# Complex Analysis Series Question

• RJLiberator
In summary, the series n=0 to n=infinity Σz^n converges to 1/(1-z) when |z|<1. To solve this problem, you need to replace r\cos(n\theta) with its complex form, then take the sum. After that, you will have something that looks like ##\sum z^n## which you already know how to simplify. The last challenge is extracting the real part of your result. Multiply by the complex conjugate of the denominator and manipulate it into the form you want.
RJLiberator
Gold Member

## Homework Statement

Let 0 < r < 1. Show that

from n=1 to n=∞ of Σ(r^ncos(n*theta)) = (rcos(theta)-r^2)/(1-2rcos(theta)+r^2)

Hint. This is an example of the statement that sometimes the fastest path to a “real” fact is via complex numbers. Let z = reiθ. Then, since r = |z|, and 0 < r < 1, the series n=1 to n=∞ Σz^n converges to 1/(1−z).

## Homework Equations

z = x+iy
Not really sure what else yet...

## The Attempt at a Solution

[/B]
So here, I understand the first step is to look at the sum from n=0 to n=∞ of z^n and that we know converges to 1/(1-z) when |z|<1.
My question is how do I split this up into real and imaginary forms to solve this problem.

Do I split it up in the summation such that from n=0 to n=∞ Σ (x+iy)^n = the sum from n=0 to n=∞ Σx^n + the sum from n=1 to n=∞ Σ(iy)^n and then find the solution that way?

llAlill
Because of the exponential factor, ##z^n = (r e^{i\theta})^n## simplifies in such a way that it is very easy to compute the real and imaginary parts.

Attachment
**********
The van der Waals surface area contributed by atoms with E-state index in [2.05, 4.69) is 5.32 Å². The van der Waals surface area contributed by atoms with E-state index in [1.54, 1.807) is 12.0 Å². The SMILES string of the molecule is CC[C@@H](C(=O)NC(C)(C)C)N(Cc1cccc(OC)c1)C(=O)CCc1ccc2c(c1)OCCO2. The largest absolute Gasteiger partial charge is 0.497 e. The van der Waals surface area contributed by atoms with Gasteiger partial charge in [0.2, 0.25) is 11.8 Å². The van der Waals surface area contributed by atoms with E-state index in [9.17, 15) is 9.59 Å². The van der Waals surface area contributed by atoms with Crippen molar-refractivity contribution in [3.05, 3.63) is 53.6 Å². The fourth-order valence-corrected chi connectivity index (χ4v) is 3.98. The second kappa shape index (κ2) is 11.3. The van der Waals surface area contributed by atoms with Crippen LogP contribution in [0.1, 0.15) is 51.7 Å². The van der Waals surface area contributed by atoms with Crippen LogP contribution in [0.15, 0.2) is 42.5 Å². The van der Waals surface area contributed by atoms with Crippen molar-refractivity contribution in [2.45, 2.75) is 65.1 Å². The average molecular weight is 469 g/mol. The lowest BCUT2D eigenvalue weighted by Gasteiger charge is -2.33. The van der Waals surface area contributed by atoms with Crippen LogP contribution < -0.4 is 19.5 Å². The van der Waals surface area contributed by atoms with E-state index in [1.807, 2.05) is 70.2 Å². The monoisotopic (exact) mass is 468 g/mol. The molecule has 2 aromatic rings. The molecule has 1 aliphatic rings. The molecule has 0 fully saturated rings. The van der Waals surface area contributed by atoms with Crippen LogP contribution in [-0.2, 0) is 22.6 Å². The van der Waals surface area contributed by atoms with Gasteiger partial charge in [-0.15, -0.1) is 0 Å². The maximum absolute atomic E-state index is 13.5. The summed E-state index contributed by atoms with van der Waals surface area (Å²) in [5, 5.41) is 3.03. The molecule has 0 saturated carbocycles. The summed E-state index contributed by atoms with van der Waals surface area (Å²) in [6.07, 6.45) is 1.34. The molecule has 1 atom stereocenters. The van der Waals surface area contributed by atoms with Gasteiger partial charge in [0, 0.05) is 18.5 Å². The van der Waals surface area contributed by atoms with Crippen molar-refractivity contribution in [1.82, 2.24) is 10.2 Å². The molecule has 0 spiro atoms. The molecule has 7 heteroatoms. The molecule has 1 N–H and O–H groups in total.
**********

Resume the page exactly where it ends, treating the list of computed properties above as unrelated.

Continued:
RJLiberator
r^n * e^(i*θ*n)

r^n is just r^n
e^(i*θ*n) simplifies to cos(θn)+isin(θn)

And then I'd take the summations of each of these?

RJLiberator said:
r^n * e^(i*θ*n)

r^n is just r^n
e^(i*θ*n) simplifies to cos(θn)+isin(θn)

And then I'd take the summations of each of these?

Yes, you can see that ##r^n\cos n\theta## is what appeared in the original sum.

RJLiberator
RJLiberator said:
r^n * e^(i*θ*n)

r^n is just r^n
e^(i*θ*n) simplifies to cos(θn)+isin(θn)

And then I'd take the summations of each of these?

This exercise wants you to sum the complex form, then take the real part of the result.
## \cos(\theta n ) = \text{Re}\{e^{i\theta n}\}##
## \sum \text{Re}\{ z \} = \text{Re} \left\{ \sum z \right\}##

RJLiberator
Hm.

I'm sort of understanding, yes.

I see now that the Sum of (r^n*cos(n*theta)) is what we originally wanted indeed.
But how do I make the jump now from the sum of (r^ncos(n*theta)) to equalling (rcos(theta)-r^2)/(1-2rcos(theta)+r^2) ?

Is this just how it is defined, am I missing some understanding of series here?

Look back at post #2.
First you need to replace ##r\cos(n\theta)## with its complex form. Then take the sum.

After that, you will have something that looks like ##\sum z^n## which you already know how to simplify.

The last challenge is extracting the real part of your result. Multiply by the complex conjugate of the denominator and manipulate it into the form you want.

RJLiberator
Oh, and as I have been working through this, I noticed that you have the wrong sum formula.